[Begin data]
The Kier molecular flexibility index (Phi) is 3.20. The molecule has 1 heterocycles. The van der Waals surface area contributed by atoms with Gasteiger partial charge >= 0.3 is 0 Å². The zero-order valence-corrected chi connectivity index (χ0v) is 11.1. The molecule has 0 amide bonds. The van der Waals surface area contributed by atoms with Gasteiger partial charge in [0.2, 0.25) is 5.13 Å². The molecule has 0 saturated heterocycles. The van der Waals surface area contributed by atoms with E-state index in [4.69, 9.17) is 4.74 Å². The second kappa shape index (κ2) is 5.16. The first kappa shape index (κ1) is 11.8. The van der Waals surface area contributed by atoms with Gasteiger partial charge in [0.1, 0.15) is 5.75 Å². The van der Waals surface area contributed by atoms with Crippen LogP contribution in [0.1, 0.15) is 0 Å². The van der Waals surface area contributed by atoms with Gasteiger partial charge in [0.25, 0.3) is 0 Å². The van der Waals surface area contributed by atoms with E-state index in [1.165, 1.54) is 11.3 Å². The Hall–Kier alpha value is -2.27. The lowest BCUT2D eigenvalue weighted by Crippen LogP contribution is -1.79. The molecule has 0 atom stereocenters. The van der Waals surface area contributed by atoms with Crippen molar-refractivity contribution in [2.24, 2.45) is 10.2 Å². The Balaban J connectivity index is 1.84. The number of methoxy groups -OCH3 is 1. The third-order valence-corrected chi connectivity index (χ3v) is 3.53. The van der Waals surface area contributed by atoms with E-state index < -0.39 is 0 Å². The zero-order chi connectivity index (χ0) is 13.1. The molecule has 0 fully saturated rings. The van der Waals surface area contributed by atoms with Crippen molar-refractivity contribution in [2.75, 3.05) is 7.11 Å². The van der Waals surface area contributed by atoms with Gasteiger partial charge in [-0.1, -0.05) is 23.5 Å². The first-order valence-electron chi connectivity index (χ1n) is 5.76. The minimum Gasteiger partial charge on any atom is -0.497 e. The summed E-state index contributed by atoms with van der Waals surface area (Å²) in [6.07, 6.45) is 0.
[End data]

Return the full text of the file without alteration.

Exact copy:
The Kier molecular flexibility index (Phi) is 3.20. The molecule has 1 heterocycles. The van der Waals surface area contributed by atoms with Gasteiger partial charge >= 0.3 is 0 Å². The zero-order valence-corrected chi connectivity index (χ0v) is 11.1. The molecule has 0 amide bonds. The van der Waals surface area contributed by atoms with Gasteiger partial charge in [0.2, 0.25) is 5.13 Å². The molecule has 0 saturated heterocycles. The van der Waals surface area contributed by atoms with E-state index in [4.69, 9.17) is 4.74 Å². The second kappa shape index (κ2) is 5.16. The first kappa shape index (κ1) is 11.8. The van der Waals surface area contributed by atoms with Gasteiger partial charge in [0.1, 0.15) is 5.75 Å². The van der Waals surface area contributed by atoms with Crippen LogP contribution in [0.1, 0.15) is 0 Å². The van der Waals surface area contributed by atoms with Gasteiger partial charge in [0.25, 0.3) is 0 Å². The van der Waals surface area contributed by atoms with E-state index in [1.165, 1.54) is 11.3 Å². The Hall–Kier alpha value is -2.27. The lowest BCUT2D eigenvalue weighted by Crippen LogP contribution is -1.79. The molecule has 0 atom stereocenters. The van der Waals surface area contributed by atoms with Crippen molar-refractivity contribution in [2.24, 2.45) is 10.2 Å². The Balaban J connectivity index is 1.84. The number of methoxy groups -OCH3 is 1. The third-order valence-corrected chi connectivity index (χ3v) is 3.53. The van der Waals surface area contributed by atoms with E-state index < -0.39 is 0 Å². The zero-order chi connectivity index (χ0) is 13.1. The molecule has 0 fully saturated rings. The van der Waals surface area contributed by atoms with Crippen molar-refractivity contribution in [2.75, 3.05) is 7.11 Å². The van der Waals surface area contributed by atoms with Gasteiger partial charge in [-0.1, -0.05) is 23.5 Å². The first-order valence-electron chi connectivity index (χ1n) is 5.76. The minimum Gasteiger partial charge on any atom is -0.497 e. The summed E-state index contributed by atoms with van der Waals surface area (Å²) in [6.07, 6.45) is 0.